[Plaintiff's Attorney:] Don't you wish you had moved up to the safer place?
[Braye:] I mean, yes, sir.
[Plaintiff's Attorney]: All right. Because if you had made that safety decision, just like if you had exercised a proper lookout, just like if you did not turn when it was unsafe, we wouldn't be here, would we?
[Braye:] I just did the best that I could do.
[Plaintiff's Attorney:] All right. But it wasn't enough. It wasn't safe. It wasn't proper. Can we agree on that?
[Braye:] Of course we can.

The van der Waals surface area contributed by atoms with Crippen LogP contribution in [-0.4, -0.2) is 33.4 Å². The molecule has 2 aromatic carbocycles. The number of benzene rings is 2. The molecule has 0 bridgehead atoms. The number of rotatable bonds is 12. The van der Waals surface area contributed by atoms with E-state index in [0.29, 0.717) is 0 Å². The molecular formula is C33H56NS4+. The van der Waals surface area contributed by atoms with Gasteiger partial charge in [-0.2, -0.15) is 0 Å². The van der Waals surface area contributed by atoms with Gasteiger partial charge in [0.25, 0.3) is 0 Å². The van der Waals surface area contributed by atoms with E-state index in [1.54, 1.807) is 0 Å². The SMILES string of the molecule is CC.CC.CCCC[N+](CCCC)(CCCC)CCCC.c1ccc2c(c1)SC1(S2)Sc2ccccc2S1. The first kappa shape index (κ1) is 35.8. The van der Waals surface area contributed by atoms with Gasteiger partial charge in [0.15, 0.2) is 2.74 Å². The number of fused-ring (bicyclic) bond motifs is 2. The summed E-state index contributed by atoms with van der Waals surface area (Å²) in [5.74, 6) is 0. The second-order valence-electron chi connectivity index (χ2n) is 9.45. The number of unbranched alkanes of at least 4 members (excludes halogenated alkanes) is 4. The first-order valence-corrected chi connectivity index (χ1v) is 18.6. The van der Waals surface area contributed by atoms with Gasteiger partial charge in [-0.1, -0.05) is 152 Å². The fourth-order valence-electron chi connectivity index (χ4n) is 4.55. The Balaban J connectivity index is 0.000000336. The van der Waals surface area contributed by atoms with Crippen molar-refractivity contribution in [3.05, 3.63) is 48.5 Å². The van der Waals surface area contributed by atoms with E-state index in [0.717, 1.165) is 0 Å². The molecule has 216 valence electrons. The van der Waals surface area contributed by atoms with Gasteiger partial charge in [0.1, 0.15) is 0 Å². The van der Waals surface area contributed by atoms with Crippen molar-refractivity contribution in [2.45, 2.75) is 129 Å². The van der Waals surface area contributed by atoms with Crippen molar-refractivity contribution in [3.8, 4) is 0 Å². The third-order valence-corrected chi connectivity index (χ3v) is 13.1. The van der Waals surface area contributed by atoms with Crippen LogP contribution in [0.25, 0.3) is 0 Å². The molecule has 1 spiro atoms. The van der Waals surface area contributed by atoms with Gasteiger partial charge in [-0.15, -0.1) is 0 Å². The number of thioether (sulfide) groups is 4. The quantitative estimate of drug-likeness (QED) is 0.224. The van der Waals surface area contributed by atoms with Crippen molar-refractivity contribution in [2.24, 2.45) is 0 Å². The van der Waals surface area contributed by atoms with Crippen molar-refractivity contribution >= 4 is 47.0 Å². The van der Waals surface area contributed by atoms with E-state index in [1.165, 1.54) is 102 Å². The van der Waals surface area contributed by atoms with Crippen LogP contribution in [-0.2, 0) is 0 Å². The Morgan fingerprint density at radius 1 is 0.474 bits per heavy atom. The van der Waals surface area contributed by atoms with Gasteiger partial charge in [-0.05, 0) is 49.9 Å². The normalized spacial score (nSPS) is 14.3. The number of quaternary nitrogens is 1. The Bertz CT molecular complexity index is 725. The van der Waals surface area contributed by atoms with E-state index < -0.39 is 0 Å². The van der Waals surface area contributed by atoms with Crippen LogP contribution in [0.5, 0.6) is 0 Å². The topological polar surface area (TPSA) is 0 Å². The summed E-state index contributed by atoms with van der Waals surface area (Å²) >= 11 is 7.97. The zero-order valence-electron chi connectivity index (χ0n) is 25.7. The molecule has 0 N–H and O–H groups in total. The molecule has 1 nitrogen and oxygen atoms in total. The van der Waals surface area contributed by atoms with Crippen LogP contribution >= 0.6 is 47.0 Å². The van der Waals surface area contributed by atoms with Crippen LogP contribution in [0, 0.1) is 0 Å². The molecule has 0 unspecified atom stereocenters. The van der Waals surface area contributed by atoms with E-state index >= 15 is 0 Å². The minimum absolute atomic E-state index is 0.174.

Braye acknowledged that she pleaded guilty to the ticket for failure to yield the right-of-way and that she took defensive driving, but she said that she did not believe the accident was her fault because she believed that when she moved into the oncoming lane of traffic it was safe to make a U-turn. Braye testified that in making the U-turn on the day of the accident, and based on what she knew then, she believed she acted like an ordinary person would have done under the same or similar circumstances. According to Braye, during her deposition and trial, she was uncomfortable with opposing counsel's repeated attempts to get her to admit she was at fault because she did not believe she was at fault. Braye agreed that opposing counsel's questioning of her assumed that there was a car in the left lane when Braye made the U-turn, and Braye did not see a car in the left lane. According to Braye, if she had seen the white car coming right at her in the left lane like opposing counsel was assuming, she would not have made the U-turn. When asked whether Braye agreed that if she had just pulled out at the time of the impact, then the other vehicle had to have been pretty close, Braye responded, "I mean, it could be; or he could be changing lanes. I don't know."